Productivity gains broaden AM applications
Author: Marc Gardon, EMEA AM Applications Manager, Renishaw Iberica
Reducing cost per part is a critical factor in driving additive manufacturing (AM) adoption. The dominant factor in cost per part for most metal AM components today is the time spent building the part on the machine. Here Marc Gardon, EMEA AM Applications Manager at Renishaw Iberica, explains how productivity gains are unlocking new AM applications.
Many businesses in the medical and dental industries are using AM technology to produce surgical instruments, implants and also patient-specific dental prosthetics and orthopaedic geometries; the business case is widely established in these sectors. Furthermore, AM is already a well-used manufacturing technology in a wide range of sectors including aerospace, defence, tool-making, motorsport and energy. However, AM has huge growth potential in multiple manufacturing industries, and for this to be realised, reducing cost per part is critical.
To broaden the possible applications of metal AM, original equipment manufacturers (OEMs) have focused heavy research and development (R&D) efforts into increasing system productivity. For example, the development of multi-laser machines for laser powder bed fusion (LPBF) has helped quadruple productivity using the same machine footprint as existing systems.
There are several options for OEMs looking to increase machine productivity, with the two most obvious being to increase machine size and boost laser power. However, both of these approaches would increase cost for the customer. To improve cost per part without driving up the entry barriers, manufacturers are looking at ways to optimise the AM process.
Maximising machine uptime in LPBF
In a LBPF process, the machine spreads a thin layer of fine metal powder, and then a high-powered laser selectively melts and fuses powder where structure is required, before adding a new layer. The process is repeated until a solid metal part is complete. One part of the LPBF process that Renishaw engineers have identified to improve overall productivity is mitigating wiper time - traditionally, the laser stops firing when the recoater spreads the next layer of powder.
TEMPUS™ technology, a new innovation from Renishaw, incorporates a new scanning algorithm for the company's RenAM 500 series of AM systems, which allows the laser to fire while the recoater is moving, enabling savings of up to nine seconds per layer. Over the course of the build, the time saving adds up significantly. Higher time savings are typically achieved when building parts with thin, vertical features, but all part geometries can experience some productivity benefits.
Productivity gains in action
Spanish-based MADIT, a specialist in the use of metal additive manufacturing for industrial production, has trialled the new TEMPUS technology and achieved positive results, reducing the build times of parts by between 25 and 50 per cent without compromising on quality. The time saving means MADIT has increased production from one to two shifts each day, increasing throughput.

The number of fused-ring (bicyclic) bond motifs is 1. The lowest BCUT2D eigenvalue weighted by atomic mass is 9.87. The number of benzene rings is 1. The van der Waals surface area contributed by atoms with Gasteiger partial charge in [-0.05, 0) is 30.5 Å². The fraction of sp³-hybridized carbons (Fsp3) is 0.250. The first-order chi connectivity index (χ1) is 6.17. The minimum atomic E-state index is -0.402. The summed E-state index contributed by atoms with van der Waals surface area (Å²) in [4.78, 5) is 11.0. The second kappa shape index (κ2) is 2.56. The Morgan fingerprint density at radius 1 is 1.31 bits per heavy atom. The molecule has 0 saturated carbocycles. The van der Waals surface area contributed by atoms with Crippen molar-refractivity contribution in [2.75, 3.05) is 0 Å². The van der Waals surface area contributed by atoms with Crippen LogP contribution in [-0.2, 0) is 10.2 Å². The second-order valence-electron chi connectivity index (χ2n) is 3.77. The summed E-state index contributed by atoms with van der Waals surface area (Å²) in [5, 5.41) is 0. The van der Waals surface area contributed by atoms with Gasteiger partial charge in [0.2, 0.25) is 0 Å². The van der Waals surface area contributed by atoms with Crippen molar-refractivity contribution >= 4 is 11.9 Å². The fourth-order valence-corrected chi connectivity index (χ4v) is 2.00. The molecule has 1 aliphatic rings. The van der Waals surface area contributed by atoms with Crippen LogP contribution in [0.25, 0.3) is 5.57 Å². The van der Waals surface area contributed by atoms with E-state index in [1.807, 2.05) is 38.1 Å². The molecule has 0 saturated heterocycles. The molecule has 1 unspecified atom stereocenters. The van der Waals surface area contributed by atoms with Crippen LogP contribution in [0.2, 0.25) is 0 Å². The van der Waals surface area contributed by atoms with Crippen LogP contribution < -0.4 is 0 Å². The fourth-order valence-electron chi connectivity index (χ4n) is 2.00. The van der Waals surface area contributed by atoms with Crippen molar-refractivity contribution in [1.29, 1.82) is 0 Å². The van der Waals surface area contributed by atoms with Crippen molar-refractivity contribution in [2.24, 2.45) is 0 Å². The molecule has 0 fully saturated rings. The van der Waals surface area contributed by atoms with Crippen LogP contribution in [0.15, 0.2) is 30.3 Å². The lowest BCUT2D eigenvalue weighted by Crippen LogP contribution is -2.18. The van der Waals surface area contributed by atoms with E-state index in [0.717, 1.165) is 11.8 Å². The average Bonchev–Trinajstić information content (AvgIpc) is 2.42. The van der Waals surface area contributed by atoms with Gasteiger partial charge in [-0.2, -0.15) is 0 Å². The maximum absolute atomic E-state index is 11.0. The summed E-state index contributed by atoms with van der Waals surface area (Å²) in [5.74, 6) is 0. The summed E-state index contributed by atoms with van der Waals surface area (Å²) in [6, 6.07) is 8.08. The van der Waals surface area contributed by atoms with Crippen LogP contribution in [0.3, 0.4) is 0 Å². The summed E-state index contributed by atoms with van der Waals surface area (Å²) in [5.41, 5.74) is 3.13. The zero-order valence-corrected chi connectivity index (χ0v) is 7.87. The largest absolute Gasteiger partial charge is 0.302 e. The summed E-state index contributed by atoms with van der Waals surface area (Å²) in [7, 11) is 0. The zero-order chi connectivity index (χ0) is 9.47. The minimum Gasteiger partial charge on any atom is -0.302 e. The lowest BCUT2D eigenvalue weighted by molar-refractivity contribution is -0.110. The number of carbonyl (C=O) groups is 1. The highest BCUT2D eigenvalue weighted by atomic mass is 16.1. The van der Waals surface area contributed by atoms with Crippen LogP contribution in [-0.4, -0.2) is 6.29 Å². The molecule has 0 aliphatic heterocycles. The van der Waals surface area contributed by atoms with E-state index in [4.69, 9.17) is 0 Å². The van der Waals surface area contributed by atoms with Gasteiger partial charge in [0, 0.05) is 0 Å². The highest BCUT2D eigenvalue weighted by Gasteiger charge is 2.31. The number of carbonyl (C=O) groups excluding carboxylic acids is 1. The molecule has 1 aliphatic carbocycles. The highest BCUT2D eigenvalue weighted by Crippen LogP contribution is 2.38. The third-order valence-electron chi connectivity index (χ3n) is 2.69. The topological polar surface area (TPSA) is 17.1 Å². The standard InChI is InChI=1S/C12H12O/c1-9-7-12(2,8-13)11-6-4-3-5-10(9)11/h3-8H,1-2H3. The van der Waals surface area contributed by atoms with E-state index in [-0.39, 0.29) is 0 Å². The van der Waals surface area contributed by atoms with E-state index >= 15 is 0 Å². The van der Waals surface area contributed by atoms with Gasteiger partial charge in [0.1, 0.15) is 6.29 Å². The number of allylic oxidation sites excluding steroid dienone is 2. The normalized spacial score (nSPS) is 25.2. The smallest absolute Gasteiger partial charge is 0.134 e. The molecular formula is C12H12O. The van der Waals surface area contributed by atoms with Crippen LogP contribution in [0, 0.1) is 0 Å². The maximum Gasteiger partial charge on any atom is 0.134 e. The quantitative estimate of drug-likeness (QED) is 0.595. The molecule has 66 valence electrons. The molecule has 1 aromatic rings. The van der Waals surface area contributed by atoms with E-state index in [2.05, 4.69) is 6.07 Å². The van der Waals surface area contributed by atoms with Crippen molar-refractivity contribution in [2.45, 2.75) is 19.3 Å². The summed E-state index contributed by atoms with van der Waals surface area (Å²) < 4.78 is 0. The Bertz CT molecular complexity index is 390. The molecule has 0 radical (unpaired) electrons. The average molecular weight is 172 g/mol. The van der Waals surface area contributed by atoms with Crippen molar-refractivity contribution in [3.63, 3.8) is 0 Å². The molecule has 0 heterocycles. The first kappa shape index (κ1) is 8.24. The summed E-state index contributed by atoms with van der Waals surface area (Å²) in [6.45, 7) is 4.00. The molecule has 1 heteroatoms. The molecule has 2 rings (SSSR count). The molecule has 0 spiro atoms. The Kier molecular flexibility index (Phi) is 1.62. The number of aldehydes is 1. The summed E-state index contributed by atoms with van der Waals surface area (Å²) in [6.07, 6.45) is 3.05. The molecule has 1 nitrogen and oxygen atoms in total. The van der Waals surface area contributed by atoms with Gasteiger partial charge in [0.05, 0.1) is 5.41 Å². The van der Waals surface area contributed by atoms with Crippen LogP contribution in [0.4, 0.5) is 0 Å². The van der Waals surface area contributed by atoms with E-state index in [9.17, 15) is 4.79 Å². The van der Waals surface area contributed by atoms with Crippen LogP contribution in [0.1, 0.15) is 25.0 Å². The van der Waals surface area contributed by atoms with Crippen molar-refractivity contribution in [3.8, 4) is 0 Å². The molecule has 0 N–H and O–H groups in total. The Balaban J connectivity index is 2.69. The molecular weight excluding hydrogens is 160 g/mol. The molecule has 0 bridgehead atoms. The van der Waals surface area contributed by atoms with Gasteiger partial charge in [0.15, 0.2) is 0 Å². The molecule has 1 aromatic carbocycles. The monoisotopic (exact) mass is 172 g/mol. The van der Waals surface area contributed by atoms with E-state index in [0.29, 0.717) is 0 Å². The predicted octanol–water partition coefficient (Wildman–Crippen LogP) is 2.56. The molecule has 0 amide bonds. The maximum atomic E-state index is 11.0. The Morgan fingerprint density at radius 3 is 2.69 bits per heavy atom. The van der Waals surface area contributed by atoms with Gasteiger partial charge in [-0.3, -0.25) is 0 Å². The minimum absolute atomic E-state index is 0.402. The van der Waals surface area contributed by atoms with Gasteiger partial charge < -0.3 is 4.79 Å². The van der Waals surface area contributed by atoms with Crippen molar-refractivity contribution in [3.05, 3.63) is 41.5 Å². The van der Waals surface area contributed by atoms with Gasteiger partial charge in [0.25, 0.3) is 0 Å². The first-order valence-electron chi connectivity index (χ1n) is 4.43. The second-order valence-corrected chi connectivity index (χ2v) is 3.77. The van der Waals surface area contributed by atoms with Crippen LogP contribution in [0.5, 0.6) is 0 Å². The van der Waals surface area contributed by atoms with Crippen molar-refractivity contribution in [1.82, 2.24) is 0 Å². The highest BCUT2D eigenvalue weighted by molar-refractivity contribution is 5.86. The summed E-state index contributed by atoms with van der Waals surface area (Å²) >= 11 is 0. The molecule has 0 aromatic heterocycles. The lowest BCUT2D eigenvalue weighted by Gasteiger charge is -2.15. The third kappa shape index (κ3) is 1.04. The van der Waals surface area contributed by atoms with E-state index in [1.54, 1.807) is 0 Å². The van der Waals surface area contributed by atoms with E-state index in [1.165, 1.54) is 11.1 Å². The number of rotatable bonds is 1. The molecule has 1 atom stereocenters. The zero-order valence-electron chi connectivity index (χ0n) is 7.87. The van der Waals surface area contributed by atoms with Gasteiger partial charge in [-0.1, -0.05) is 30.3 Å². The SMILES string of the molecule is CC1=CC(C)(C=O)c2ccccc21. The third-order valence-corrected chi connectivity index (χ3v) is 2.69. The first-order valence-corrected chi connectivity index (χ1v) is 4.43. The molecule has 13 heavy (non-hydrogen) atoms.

MADIT tested TEMPUS technology on both its single laser and multi-laser Renishaw systems by producing a plate with 24 tubes of 1 mm diameter, used in automotive system refrigeration. On the single laser system, build time was reduced from 36 hours to 26 hours. On the multi-laser system, build time was reduced from 17 to eight hours, a time saving of more than 50 per cent.
With productivity improvements lowering the entry barrier for metal AM, businesses can now both expand the use of AM into novel applications more easily, and upscale existing processes. Those already using AM can experience better margins, opening up the opportunity to invest in more equipment and to grow.
It is hoped that productivity increases will drive down cost per part to accelerate the adoption of AM as a high-volume manufacturing process. With productivity gains making it easier to build a business case and meet demand for high volume applications, it is expected that AM will be able to meet its full potential in a wider range of manufacturing applications. For example, while AM is currently used in specialist automotive applications like Formula 1 or supercars, it could become more widespread in general automotive manufacturing.
TEMPUS technology is built into the new Renishaw RenAM 500 Ultra models, which are available with quad or single laser configuration. Existing RenAM 500 series customers can access TEMPUS technology as a paid-for upgrade. For further information on maximising productivity in AM, visit www.renishaw.com/additive
- Editorial: Productivity gains broaden AM applications [107kB]
- Tibial tray build with TEMPUS™ technology [3840 x 2160] [20.8MB]
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